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The Effect of Initial Patient Experiences and Life Stressors on Predicting Lost to Follow-Up in Patients New to an HIV Clinic


We conducted a prospective cohort study of 450 patients new to an HIV clinic in Houston, TX, to examine the roles of life stressors and initial care experiences in predicting being lost to follow-up in the first year of care. Patients completed a self-administered survey following their initial provider visit. In logistic regression models, patients who reported better experiences with the HIV provider at the first visit were less likely to be lost to follow-up at 6 months (aOR = 0.866, p = 0.038) and 12 months (aOR = 0.825, p = 0.008). Patients with a higher burden of stressful life events were more likely to be lost to follow-up at 6 months (aOR = 1.232, p = 0.037) and 12 months (aOR = 1.263, p = 0.029). Assessments of patient experience and life stressors at the initial visit have potential to predict patients at risk of dropping out of care.

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Data available on request to the authors.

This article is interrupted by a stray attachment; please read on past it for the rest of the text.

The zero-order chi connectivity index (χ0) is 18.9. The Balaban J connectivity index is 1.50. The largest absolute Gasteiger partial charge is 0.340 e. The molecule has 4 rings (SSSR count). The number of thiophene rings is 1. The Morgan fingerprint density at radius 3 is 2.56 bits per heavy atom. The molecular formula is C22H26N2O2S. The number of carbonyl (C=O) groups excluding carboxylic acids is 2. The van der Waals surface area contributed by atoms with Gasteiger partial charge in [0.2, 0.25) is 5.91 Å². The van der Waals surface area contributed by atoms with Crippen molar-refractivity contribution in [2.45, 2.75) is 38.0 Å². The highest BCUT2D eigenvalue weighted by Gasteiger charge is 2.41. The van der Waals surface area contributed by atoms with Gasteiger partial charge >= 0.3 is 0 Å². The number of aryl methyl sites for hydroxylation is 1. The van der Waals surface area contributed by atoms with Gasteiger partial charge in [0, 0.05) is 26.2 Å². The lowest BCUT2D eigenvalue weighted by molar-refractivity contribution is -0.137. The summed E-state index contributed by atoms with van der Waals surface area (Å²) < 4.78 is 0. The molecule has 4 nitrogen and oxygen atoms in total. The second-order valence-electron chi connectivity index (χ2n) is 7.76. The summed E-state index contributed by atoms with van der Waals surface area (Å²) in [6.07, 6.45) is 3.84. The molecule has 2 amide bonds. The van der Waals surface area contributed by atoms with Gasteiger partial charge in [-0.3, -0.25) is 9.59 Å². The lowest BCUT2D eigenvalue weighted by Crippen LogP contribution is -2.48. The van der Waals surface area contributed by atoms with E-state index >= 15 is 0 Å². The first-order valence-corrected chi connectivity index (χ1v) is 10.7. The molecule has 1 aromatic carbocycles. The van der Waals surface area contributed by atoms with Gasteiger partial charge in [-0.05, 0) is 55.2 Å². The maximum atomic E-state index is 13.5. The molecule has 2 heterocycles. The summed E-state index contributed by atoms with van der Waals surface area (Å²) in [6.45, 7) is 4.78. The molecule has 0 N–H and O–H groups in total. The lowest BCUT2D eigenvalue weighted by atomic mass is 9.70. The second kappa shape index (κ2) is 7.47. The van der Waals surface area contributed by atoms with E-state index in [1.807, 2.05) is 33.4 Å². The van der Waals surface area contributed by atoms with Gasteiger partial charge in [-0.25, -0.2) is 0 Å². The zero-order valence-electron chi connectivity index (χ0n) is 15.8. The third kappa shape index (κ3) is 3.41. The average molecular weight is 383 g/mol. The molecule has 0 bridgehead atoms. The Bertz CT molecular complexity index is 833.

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This study was partly supported by use of the facilities and resources of the Houston VA Center for Innovations in Quality, Effectiveness and Safety (CIN13-413) and Harris Health System. Dr. Dang is supported by a K23 grant funded by the National Institute of Mental Health—1 K23 MH100965-01A1. Thomas P. Giordano is supported by The University of Texas M.D. Anderson Foundation Chair at Baylor College of Medicine. The opinions expressed are those of the authors and not necessarily those of the Department of Veterans Affairs, the US government, or Baylor College of Medicine.

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All authors contributed to the writing of this manuscript. BD, RW and TG conceived and designed the study. BD and SNM collected the data. WB analyzed the data. BD, RW, TG and EG interpreted the data. EG wrote the first draft of the manuscript. All authors read and approved the final manuscript.

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Correspondence to Emmanuel Guajardo.

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Guajardo, E., Giordano, T.P., Westbrook, R.A. et al. The Effect of Initial Patient Experiences and Life Stressors on Predicting Lost to Follow-Up in Patients New to an HIV Clinic. AIDS Behav 26, 1880–1891 (2022).

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  • HIV
  • Patient experience
  • Life stress
  • Retention in care
  • Lost to follow-up